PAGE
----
We went back to our sandwiches then. I don’t know what she was thinking about; maybe she was considering chasing Stacey into the bathroom too. At any rate, the silence allowed me to go back to my thoughts. What was I thinking about? Saying that, or thinking it – whatever; I don’t think you’re meant to ask yourself what you were thinking about when you think. I do it a lot a think. Why is it called a ‘stream of consciousness’? it’s not like a slow, meandering stream which trickles beautifully through a forest clearing, feeding little rabbits and deer; it’s more or a cross-junction of consciousness – you get cars of thought speeding at all angles into each other, interrupting one, maybe crashing into each other, one slow, pretty old thought – which probably shouldn’t be allowed to drive anymore because of its age – slowing down a younger, possibly more interesting or important one, just because it’s got cataracts or the new technology in cars these days is scaring it. I think I’m confusing my thoughts with people. The women’s room door opens and we both fling our heads towards it, hoping – I’m hoping; Maud probably is too. I mean Mary, whatever.
A woman who isn’t Stacey steps out of the bathroom. Crap. I should ask her something.
‘So, Mary; what do you do in your spare time?’
‘Well, I’m 35, so it feels like it’s too late for me to really meet someone special and have kids, you know? So every Thursday I go out in the evening and try to seduce men, I’ve never gotten pregnant though, which is a shame. I wouldn’t ask them for money for the child or anything, I just really want a baby. Men just don’t seem to come back to my place though, and when they do, they tend to leave pretty quickly; maybe it’s all the baby pictures – I just get them from ‘Google images’. I’ve already got a collection of baby clothes, I’ve got fifteen baby-grows, 30 bibs, some really cute sets of dungarees, I’ve got some – ‘ at this point, I realised that my eyes were dry from staring and my eyebrows hurt from having them raised in shock and fear. Part of me wanted to see if her house was as bad as the image she had created, but I was terrified too. I think this may be my cue to leave. I felt rude interrupting her, but she was baby-crazy. I couldn’t take it anymore.
‘Hey, you know what? I think I left the oven on; I’m going to have to leave. So sorry to cut this short – you’re, well you’re, just…swell. You’ve been great.’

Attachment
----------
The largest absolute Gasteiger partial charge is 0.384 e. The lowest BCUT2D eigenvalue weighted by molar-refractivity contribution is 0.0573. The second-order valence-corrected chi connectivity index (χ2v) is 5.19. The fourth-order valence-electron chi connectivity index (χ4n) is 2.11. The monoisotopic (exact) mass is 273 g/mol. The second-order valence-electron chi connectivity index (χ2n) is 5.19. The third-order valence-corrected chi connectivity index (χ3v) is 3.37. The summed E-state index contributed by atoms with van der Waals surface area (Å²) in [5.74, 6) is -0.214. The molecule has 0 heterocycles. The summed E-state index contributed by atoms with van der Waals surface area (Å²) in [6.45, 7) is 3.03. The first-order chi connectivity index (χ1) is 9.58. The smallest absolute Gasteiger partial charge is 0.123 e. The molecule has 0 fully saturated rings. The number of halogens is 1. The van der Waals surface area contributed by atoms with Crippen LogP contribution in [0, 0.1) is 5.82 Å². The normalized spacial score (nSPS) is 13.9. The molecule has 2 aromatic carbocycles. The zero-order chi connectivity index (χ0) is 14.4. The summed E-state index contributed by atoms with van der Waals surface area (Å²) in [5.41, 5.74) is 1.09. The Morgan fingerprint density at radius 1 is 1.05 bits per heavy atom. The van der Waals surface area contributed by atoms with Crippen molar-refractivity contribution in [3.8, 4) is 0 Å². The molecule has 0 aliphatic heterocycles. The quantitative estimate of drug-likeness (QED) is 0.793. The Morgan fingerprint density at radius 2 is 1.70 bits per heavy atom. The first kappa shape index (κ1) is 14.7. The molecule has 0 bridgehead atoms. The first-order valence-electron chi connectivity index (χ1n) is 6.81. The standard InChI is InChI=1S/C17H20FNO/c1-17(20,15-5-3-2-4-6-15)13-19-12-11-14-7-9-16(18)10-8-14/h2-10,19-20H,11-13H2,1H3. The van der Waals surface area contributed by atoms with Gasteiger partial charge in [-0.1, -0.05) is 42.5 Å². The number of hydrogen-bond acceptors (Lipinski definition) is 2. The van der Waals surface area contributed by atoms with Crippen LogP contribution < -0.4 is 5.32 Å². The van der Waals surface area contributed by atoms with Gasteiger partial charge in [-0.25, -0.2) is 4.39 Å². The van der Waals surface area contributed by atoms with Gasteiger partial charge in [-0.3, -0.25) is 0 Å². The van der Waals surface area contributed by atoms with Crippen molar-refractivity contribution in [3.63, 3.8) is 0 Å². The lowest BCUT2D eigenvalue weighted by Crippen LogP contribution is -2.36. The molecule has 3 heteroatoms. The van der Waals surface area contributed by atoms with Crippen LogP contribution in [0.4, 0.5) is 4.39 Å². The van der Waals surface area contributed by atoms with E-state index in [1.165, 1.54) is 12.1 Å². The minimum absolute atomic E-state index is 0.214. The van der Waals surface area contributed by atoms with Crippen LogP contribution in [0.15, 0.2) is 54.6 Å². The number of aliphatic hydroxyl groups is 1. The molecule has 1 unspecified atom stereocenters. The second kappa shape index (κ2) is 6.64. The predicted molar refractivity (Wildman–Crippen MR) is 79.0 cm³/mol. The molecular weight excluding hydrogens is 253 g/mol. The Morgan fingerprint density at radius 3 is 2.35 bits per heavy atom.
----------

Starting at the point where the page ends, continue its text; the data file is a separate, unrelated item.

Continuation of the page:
‘Oh, well, can I call you?’
‘Erm, no, I don’t have a phone.’
‘You don’t? How can I get in touch with you?’
‘Erm, carrier pigeon? No, that won’t work, they won’t find me in the asylum.’ I wasn’t sure if this was putting her off or not, she seemed enthralled by it. Crap.
‘The asylum? Which one are you in? I could come and see you, maybe Thursday night?’
‘Thursday’s no good, we sing karaoke on Thursday nights and they usually end up sedating me. Anyway, like I said, I should get back, they don’t know I’m here, I managed to escape and they’re bound to notice that the bag of potatoes isn’t me soon enough. Tell Stacey I said goodbye, I’ve had a great time. Bye.’
I left quickly, not completely aware of what just happened. I appear to have let some sort of cross-junction of thought collide with word-vomit, which I didn’t know, until now, could even happen. Hold on though, what if she was telling me all the baby stuff to put me off of her? No. I will not give up that easily. I’m going to go back in there, and I’m going to really sell myself. Maybe I’ll tell her I’m a compulsive liar; that way I can just deny everything I just said. Pseudologia Fantastica – compulsive lying. If I say the medical name, she’ll have to believe me; you wouldn’t just know that. Why do I just know that? What if I am a compulsive liar? Of course I’m not; I’m a compulsive thinker and a compulsive twat.
Anyway; back to Mary.
Watch out for part 3 of The Following, hopefully tomorrow, perhaps even tonight, I won't promise, we all know where that leads! Take care of yourself!
Thanks for reading! Laura